Readings — From the April 2016 issue

All My Children

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From “The Case of Moulay Ismael — Fact or Fancy?” an Austrian study coauthored by Elisabeth Oberzaucher and Karl Grammer and published in Plos One.

The scientific discussion about the case of the Sharifian Emperor of Morocco, Moulay Ismael the Bloodthirsty (1672–1727), who is reported to have sired 888 children, is ongoing. Some claim that it is unlikely that Moulay Ismael could have had that many offspring. A French diplomat in 1704 reported Moulay as having had 600 sons from four wives and 500 concubines. Daughters by his wives were allowed to live, whereas daughters borne by his concubines were suffocated by the midwives at birth. This results in approximately 1,171 children from 500 women in thirty-two years (from age twenty-five, when Moulay became emperor, to age fifty-seven).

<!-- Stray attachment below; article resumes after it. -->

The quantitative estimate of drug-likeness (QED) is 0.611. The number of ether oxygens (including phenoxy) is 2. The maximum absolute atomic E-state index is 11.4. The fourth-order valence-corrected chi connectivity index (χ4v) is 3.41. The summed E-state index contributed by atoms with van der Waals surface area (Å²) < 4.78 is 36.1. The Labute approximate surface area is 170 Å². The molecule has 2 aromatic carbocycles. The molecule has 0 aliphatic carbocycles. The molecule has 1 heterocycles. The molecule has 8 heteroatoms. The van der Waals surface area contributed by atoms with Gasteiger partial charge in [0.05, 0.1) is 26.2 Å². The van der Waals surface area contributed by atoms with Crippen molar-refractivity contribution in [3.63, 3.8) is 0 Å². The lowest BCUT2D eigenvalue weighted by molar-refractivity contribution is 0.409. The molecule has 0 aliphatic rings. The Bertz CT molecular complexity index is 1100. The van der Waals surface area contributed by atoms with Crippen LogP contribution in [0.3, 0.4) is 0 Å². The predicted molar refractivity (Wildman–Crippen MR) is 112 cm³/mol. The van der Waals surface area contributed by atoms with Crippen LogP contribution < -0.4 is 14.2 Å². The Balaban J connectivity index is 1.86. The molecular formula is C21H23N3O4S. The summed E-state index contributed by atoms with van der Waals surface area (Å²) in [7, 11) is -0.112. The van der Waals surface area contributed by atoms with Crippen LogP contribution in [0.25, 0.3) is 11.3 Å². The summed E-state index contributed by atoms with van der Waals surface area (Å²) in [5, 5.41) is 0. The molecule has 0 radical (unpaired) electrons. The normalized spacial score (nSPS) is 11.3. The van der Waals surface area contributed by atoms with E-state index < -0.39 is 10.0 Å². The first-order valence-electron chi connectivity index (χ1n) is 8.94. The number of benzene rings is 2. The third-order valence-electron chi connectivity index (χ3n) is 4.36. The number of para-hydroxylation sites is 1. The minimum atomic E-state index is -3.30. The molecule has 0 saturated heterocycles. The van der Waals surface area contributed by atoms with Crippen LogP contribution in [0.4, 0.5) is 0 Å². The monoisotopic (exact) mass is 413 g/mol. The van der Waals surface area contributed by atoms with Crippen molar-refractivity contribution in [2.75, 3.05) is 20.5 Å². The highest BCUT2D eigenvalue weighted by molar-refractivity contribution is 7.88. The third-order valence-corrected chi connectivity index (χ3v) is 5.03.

We modeled Moulay Ismael’s reproductive efforts in a computer simulation, calculating how many copulations would be necessary to reach 1,171 offspring in thirty-two years. If random, 0.83 to 2.30 copulations per day would have led to 1,171 offspring. Our calculations indicate that harem size is of lesser importance for the achievement of reported reproductive success than thought so far. A breeding-pool size beyond 65–110 does not necessarily lead to an increased number of offspring. Having a harem of 500 concubines might have been due to other considerations than maximization of individual reproductive outcome.

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